JORDAN UNIVERSITY COLLEGE
A constituent college of st. of Augustine University of Tanzania (SAUT)
FACULTY OF EDUCATION
P.O BOX 1878, Morogoro-Tanzania.
COURSE; ENGLISH STRUCTURE
CODE; LL 214
SUBMITTED BY; GERALD, RICHARD
REGISTRATION NUMBER; 2011/ 0237
SUBMITTED TO; MADAM MARY JIBREA
TASK: THE RELEVANCES OF ENGLISH SRUCTURE TO THE ENGLISH LANGUAGE.
Structure of English
We can study the English structure to relate to the English language in a variety of ways. For example, we can study classes of words (parts of speech), meanings of words, with or without considering changes of meaning (semantics), how words are organized in relation to each other and in larger constructions (syntax), how words are formed from smaller meaningful units (morphology), the sounds of words (perception and pronunciation or articulation), and how they form patterns of knowledge in the speaker's mind (phonetics and phonology) and how standardized written forms represent words (orthography). Since this website is primarily devoted to the exploration of English through its words, the focus in this website is on morphology (word structure) and other aspects of words, such as etymology, lexical semantic change, word usage, lexical types of words, and words marking specific linguistic varieties. Morphology
This is the study of the structure of words. The name comes from Greek morphos (=shape or form). The smallest units of meaning may be whole simple words (e.g. man, run, big) or parts of complex words (e.g. un-, -faith- and -ful in unfaithful) which are called morphemes. Some morphemes, such as faith in un-faith-full or dream in dream-ing can stand alone as words which make sense. These are known as free morphemes. Other morphemes, such as prefixes and suffixes (collectively called affixes), cannot stand alone - they need to be part of a complex word to make sense. Examples are dis- in dis-miss, dis-pute or dis-grace, -ing in dream-ing, -ness in happi-ness or sad-ness and even -s used to form plurals, as in boy-s or horse-s. These morphemes are said to be bound morphemes.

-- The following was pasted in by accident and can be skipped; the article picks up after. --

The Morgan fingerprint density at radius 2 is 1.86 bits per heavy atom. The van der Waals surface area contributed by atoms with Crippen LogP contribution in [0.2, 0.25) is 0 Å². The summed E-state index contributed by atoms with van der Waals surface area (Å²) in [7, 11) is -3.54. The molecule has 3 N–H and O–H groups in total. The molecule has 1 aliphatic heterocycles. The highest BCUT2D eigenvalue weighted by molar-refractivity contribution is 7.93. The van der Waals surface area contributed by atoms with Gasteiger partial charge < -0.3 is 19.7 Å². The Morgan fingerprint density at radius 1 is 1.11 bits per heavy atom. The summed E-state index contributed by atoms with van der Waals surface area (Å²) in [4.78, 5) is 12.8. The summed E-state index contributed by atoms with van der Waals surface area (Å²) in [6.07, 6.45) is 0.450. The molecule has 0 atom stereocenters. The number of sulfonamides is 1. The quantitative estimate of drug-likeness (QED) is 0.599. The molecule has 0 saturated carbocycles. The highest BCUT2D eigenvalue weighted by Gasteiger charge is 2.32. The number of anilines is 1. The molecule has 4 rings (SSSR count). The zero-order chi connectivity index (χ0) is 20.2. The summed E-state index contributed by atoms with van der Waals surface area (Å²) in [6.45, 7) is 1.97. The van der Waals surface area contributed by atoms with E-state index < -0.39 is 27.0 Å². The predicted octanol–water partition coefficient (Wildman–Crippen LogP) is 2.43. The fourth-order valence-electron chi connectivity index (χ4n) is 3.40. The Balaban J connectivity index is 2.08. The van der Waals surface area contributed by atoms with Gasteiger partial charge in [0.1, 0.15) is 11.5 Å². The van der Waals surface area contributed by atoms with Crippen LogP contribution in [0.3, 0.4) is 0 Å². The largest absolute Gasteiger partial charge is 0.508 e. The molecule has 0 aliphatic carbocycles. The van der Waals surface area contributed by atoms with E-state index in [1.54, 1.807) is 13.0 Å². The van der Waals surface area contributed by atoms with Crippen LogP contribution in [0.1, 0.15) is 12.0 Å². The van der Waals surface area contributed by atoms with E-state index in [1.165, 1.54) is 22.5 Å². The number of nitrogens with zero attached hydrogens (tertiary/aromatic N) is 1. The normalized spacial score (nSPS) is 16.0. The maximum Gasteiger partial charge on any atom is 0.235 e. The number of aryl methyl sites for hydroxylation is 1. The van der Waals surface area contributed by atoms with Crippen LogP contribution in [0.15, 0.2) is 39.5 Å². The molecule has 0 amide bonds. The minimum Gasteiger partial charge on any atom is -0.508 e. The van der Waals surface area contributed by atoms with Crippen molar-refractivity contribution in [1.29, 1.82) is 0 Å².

Parts of Speech
Every statement is a combination of words, and every statement says something to communicate information. The simplest possible kind of statement - for example, Dogs bark - has two kinds of words in it. It has a what word, dogs, and a what happens word, bark. These kinds of words are
the most basic parts of any statement. If a person only says dog, no statement is made, and no information is conveyed. Nouns
The what words are called nouns. They tell what is being talked about. They are identifying words, or names. Nouns identify persons, places, or things. They may be particular persons, places, or things: Michael Jackson, Reykjavik, World Trade Center. Or they may be general nouns: singer, town, building. Concrete nouns indicate things that can be seen such as car, teapot, and potato. Abstract nouns denote concepts such as love, honesty, and beauty.
These are words used in place of nouns phrase typically referring to people and thing already known example she talks to herself. Types of pronouns Personal pronouns | Demonstrative pronouns | Indefinite pronouns | Relative and interrogative pronouns There are several words that are used to replace nouns.
Verbs are the action words in a statement. They tell what is happening - what a noun is doing or what is being done to it, or the state of being, becoming, thinking or feeling. A verb with a subject, which will be in a particular tense is a finite verb. Without a subject it will be the infinitive form (for example, to think, to dream) or a gerund (the present participle, used as a noun: smoking is bad for you). When a verb denotes what a noun is doing, the noun is said to be the subject of the verb: The man speaks. When the verb denotes what is being done to a noun, the noun is the object of the verb:...
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